Sunday, October 30, 2011


On a pretty regular basis we are the recipients of dozens of farm fresh eggs when my in-laws visit from Michigan. They pick them up and deliver them to us and all of my sister-in-laws. The last time they came I think both of my in-laws picked up eggs without knowing the other had and they brought a surplus. We ended up with dozens (and dozens) of eggs. So, we have been having a lot of eggs: omelets, poached on taost, hard boiled, frittatas, baking them in breads, and more.
Grace and I have been eating a lot of spinach, green onion, and cheese omelets. We like them with ketchup...and toasted bread. We eat them for lunch when it's just the two of us. I usually put a whole egg and two egg whites in the omelet so that it is a little lighter. How do you like your eggs?

Spinach, Green Onion, and Cheese Omelet
1 whole egg and 2 egg whites
a splash of milk
salt and pepper to taste
a small handful of fresh spinach
1 green onion
1/4 cup (more or less) of your favorite cheese
Heat a pan over medium low. Melt a small pat of butter in the pan. Crack the eggs into a small mixing bowl with the milk, salt, and pepper. Mix thouroughly. Add to warm pan. Sprinkle egg mixture with spinach (I like to tear the leaves before tossing in) and I cut the green onion with a pair of kitchen shears directly into the pan. Once the bottom of the omelet is set, lift up the sides with a spatula and tilt the pan to get some of the uncooked liquid to go underneath and cook. Alternately, I sometimes let the bottom set up and then broil the top for a few seconds to finish cooking. Sprinkle with cheese and fold over to serve if desired.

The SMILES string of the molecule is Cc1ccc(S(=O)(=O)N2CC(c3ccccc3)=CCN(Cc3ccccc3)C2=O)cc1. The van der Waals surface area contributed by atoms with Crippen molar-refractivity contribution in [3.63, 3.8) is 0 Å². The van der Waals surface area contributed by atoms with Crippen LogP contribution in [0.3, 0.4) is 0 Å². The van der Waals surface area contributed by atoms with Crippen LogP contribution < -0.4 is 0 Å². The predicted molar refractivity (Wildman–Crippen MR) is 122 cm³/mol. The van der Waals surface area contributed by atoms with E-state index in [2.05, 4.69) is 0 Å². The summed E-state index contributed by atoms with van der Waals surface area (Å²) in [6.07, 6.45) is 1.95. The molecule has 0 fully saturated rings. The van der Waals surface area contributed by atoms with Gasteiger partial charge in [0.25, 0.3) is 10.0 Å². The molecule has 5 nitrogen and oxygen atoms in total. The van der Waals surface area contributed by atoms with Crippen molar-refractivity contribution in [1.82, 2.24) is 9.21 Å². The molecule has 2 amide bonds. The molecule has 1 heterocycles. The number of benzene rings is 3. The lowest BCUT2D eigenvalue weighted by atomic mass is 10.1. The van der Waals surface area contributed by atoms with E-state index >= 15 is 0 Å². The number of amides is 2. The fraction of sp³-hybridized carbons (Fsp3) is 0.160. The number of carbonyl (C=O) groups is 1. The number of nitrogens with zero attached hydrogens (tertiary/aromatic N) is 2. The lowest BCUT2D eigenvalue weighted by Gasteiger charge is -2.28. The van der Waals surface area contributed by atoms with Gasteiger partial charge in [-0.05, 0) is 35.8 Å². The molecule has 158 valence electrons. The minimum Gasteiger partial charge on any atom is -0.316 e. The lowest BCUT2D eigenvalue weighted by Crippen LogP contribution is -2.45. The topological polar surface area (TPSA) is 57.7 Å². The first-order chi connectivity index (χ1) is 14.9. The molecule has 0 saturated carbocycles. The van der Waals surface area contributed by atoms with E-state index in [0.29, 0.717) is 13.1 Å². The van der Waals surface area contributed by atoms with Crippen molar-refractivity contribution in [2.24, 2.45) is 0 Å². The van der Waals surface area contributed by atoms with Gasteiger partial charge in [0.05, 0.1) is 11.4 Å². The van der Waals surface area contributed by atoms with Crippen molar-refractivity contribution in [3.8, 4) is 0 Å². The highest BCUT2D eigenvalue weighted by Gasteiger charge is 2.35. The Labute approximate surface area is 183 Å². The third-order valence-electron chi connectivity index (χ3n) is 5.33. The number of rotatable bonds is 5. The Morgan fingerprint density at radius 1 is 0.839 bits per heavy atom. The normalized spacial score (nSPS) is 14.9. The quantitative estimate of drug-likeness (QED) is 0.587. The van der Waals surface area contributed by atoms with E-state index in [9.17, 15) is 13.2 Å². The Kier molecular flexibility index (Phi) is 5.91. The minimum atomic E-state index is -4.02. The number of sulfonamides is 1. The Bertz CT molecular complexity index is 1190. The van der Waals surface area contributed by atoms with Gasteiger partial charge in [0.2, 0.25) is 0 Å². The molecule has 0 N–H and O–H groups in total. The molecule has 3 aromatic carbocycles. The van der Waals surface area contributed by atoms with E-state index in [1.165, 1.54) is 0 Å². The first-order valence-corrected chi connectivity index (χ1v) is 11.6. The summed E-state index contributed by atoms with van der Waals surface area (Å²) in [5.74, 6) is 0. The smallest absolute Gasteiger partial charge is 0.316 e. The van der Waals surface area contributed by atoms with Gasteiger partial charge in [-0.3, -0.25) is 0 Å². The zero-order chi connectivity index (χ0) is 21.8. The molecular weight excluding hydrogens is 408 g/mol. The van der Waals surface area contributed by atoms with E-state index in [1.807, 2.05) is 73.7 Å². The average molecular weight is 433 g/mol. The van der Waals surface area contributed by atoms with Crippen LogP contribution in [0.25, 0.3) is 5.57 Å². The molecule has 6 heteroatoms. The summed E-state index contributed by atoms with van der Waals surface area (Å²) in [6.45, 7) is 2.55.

We also like to mix in some of these from time to time : feta cheese, ham, mushrooms, or roasted veggies.

Wednesday, October 12, 2011

How to Make Yogurt

Making yogurt is a simple just need a good thermometer, a bit of patience, and some existing yogurt to use as a starter. I made this batch with whole milk since we normally only eat small amounts and we use it to accompany many of the rice dishes we eat, but you could use a reduced fat milk instead. Homemade yogurt is thinner than store bought varieties because they normally have pectin or gelatin added to thicken them. You can add about 1/2 cup of powdered milk to act as a thickener if you want a firmer consistency.

1 gallon whole milk
1 cup plain yogurt, organic would be best and try to find one without gelatin added

Over medium low heat warm milk to 185 degrees. The milk should not boil and you should stir from time to time. Remove from heat and allow milk to cool to a temperature between 108-112 degrees. I normally fill the sink with cold water and place the pot in the cold water.
Next, stir a little cooled milk in with the existing yogurt to loosen it a bit and then add the mixture to the pot of cooled milk. Stir. Place cover on pot and wrap in a blanket. Place in a warmed oven (I turn my oven on for a few minutes to warm it and then turn it off. Then I turn the lights on inside for a little warmth. Place the wrapped pot in the oven...just make sure you turned it off...please! Leave alone for 6 to 7 hours or until set. Place in containers and refrigerate.

If you are not comfortable with the blanket in the warm oven could use a heating pad or electric blanket...which I don't own, but I think they would work well. You are just trying to keep the yogurt at about 100 degrees or so for the entire time.

Also, if you keep the milk at 185 degrees for around 30 minutes you'll have a thicker end product...something to consider, I just don't normally do this.

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